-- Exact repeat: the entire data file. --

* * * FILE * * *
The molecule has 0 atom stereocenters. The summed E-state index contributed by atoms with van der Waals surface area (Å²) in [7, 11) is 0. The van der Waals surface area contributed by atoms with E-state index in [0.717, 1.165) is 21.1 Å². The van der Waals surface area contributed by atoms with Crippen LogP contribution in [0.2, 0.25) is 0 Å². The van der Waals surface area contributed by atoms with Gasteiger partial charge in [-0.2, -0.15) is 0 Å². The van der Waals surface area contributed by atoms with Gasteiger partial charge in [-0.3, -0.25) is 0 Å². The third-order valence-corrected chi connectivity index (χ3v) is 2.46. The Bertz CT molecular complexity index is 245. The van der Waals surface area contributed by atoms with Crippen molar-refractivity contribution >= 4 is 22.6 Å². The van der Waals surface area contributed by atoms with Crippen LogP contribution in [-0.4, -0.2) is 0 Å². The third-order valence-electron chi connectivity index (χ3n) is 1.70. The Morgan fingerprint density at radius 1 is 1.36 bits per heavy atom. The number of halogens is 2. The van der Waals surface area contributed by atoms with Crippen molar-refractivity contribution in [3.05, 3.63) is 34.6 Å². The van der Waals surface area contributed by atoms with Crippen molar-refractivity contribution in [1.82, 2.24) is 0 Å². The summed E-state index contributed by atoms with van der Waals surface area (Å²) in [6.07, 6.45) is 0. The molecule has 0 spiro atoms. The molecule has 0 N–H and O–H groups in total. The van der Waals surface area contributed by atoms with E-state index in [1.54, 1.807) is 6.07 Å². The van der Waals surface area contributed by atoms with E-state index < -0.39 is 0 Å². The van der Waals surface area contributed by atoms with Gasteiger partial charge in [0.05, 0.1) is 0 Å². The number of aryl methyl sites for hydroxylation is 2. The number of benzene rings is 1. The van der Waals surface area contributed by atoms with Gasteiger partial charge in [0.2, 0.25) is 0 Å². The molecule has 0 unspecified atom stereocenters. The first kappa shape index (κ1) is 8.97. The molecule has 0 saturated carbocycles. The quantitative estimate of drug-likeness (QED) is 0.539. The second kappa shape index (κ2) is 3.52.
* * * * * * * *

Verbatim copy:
The molecule has 0 atom stereocenters. The summed E-state index contributed by atoms with van der Waals surface area (Å²) in [7, 11) is 0. The van der Waals surface area contributed by atoms with E-state index in [0.717, 1.165) is 21.1 Å². The van der Waals surface area contributed by atoms with Crippen LogP contribution in [0.2, 0.25) is 0 Å². The van der Waals surface area contributed by atoms with Gasteiger partial charge in [-0.2, -0.15) is 0 Å². The van der Waals surface area contributed by atoms with Gasteiger partial charge in [-0.3, -0.25) is 0 Å². The third-order valence-corrected chi connectivity index (χ3v) is 2.46. The Bertz CT molecular complexity index is 245. The van der Waals surface area contributed by atoms with Crippen molar-refractivity contribution >= 4 is 22.6 Å². The van der Waals surface area contributed by atoms with Crippen LogP contribution in [-0.4, -0.2) is 0 Å². The third-order valence-electron chi connectivity index (χ3n) is 1.70. The Morgan fingerprint density at radius 1 is 1.36 bits per heavy atom. The number of halogens is 2. The van der Waals surface area contributed by atoms with Crippen molar-refractivity contribution in [3.05, 3.63) is 34.6 Å². The van der Waals surface area contributed by atoms with Crippen molar-refractivity contribution in [1.82, 2.24) is 0 Å². The summed E-state index contributed by atoms with van der Waals surface area (Å²) in [6.07, 6.45) is 0. The molecule has 0 spiro atoms. The molecule has 0 N–H and O–H groups in total. The van der Waals surface area contributed by atoms with E-state index in [1.54, 1.807) is 6.07 Å². The van der Waals surface area contributed by atoms with E-state index < -0.39 is 0 Å². The van der Waals surface area contributed by atoms with Gasteiger partial charge in [0.05, 0.1) is 0 Å². The number of aryl methyl sites for hydroxylation is 2. The number of benzene rings is 1. The van der Waals surface area contributed by atoms with Gasteiger partial charge in [0.2, 0.25) is 0 Å². The molecule has 0 unspecified atom stereocenters. The first kappa shape index (κ1) is 8.97. The molecule has 0 saturated carbocycles. The quantitative estimate of drug-likeness (QED) is 0.539. The second kappa shape index (κ2) is 3.52.